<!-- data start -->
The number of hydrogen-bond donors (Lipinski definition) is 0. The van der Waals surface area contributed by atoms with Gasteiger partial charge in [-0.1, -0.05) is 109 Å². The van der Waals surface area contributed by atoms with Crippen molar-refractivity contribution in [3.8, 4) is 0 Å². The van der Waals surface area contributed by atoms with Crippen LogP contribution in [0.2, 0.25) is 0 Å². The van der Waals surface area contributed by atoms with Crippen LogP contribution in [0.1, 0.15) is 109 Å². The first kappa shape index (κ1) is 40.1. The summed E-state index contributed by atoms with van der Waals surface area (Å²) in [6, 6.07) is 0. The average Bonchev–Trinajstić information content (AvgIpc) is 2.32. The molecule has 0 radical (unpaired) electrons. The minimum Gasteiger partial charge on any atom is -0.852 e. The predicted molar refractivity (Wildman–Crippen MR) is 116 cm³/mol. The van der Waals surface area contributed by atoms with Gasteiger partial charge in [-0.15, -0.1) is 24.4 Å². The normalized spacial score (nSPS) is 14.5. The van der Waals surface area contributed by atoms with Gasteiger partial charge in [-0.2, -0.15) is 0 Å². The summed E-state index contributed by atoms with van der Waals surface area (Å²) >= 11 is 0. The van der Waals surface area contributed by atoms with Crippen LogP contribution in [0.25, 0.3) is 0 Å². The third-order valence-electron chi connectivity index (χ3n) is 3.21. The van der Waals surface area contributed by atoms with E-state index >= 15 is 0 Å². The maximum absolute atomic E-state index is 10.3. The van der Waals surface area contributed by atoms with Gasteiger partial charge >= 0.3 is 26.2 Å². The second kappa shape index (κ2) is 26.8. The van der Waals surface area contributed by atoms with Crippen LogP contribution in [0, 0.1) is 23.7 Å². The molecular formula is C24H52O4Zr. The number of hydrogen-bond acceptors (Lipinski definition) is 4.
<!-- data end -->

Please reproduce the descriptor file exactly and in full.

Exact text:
The number of hydrogen-bond donors (Lipinski definition) is 0. The van der Waals surface area contributed by atoms with Gasteiger partial charge in [-0.1, -0.05) is 109 Å². The van der Waals surface area contributed by atoms with Crippen molar-refractivity contribution in [3.8, 4) is 0 Å². The van der Waals surface area contributed by atoms with Crippen LogP contribution in [0.2, 0.25) is 0 Å². The van der Waals surface area contributed by atoms with Crippen LogP contribution in [0.1, 0.15) is 109 Å². The first kappa shape index (κ1) is 40.1. The summed E-state index contributed by atoms with van der Waals surface area (Å²) in [6, 6.07) is 0. The average Bonchev–Trinajstić information content (AvgIpc) is 2.32. The molecule has 0 radical (unpaired) electrons. The minimum Gasteiger partial charge on any atom is -0.852 e. The predicted molar refractivity (Wildman–Crippen MR) is 116 cm³/mol. The van der Waals surface area contributed by atoms with Gasteiger partial charge in [-0.15, -0.1) is 24.4 Å². The normalized spacial score (nSPS) is 14.5. The van der Waals surface area contributed by atoms with Gasteiger partial charge in [-0.2, -0.15) is 0 Å². The summed E-state index contributed by atoms with van der Waals surface area (Å²) >= 11 is 0. The van der Waals surface area contributed by atoms with Crippen LogP contribution in [0.25, 0.3) is 0 Å². The third-order valence-electron chi connectivity index (χ3n) is 3.21. The van der Waals surface area contributed by atoms with E-state index >= 15 is 0 Å². The maximum absolute atomic E-state index is 10.3. The van der Waals surface area contributed by atoms with Gasteiger partial charge >= 0.3 is 26.2 Å². The second kappa shape index (κ2) is 26.8. The van der Waals surface area contributed by atoms with Crippen LogP contribution in [0, 0.1) is 23.7 Å². The molecular formula is C24H52O4Zr. The number of hydrogen-bond acceptors (Lipinski definition) is 4.